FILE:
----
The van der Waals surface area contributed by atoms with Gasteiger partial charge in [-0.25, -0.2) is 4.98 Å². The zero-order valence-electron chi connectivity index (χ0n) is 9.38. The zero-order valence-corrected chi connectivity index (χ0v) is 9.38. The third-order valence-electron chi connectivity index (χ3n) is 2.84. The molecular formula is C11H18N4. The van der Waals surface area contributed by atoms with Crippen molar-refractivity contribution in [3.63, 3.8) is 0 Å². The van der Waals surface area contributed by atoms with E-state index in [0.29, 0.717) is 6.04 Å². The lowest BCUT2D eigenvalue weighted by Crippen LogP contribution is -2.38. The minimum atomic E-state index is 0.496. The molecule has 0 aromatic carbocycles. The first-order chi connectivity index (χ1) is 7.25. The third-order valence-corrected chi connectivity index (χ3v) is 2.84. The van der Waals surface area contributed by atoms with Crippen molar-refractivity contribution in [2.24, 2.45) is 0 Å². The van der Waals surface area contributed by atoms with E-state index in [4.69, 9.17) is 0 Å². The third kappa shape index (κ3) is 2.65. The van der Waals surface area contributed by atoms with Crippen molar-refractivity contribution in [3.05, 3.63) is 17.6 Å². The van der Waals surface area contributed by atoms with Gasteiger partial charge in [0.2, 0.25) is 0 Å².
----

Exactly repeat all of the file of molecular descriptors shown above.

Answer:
The van der Waals surface area contributed by atoms with Gasteiger partial charge in [-0.25, -0.2) is 4.98 Å². The zero-order valence-electron chi connectivity index (χ0n) is 9.38. The zero-order valence-corrected chi connectivity index (χ0v) is 9.38. The third-order valence-electron chi connectivity index (χ3n) is 2.84. The molecular formula is C11H18N4. The van der Waals surface area contributed by atoms with Crippen molar-refractivity contribution in [3.63, 3.8) is 0 Å². The van der Waals surface area contributed by atoms with E-state index in [0.29, 0.717) is 6.04 Å². The lowest BCUT2D eigenvalue weighted by Crippen LogP contribution is -2.38. The minimum atomic E-state index is 0.496. The molecule has 0 aromatic carbocycles. The first-order chi connectivity index (χ1) is 7.25. The third-order valence-corrected chi connectivity index (χ3v) is 2.84. The van der Waals surface area contributed by atoms with Crippen molar-refractivity contribution in [2.24, 2.45) is 0 Å². The van der Waals surface area contributed by atoms with E-state index in [4.69, 9.17) is 0 Å². The third kappa shape index (κ3) is 2.65. The van der Waals surface area contributed by atoms with Crippen molar-refractivity contribution in [3.05, 3.63) is 17.6 Å². The van der Waals surface area contributed by atoms with Gasteiger partial charge in [0.2, 0.25) is 0 Å².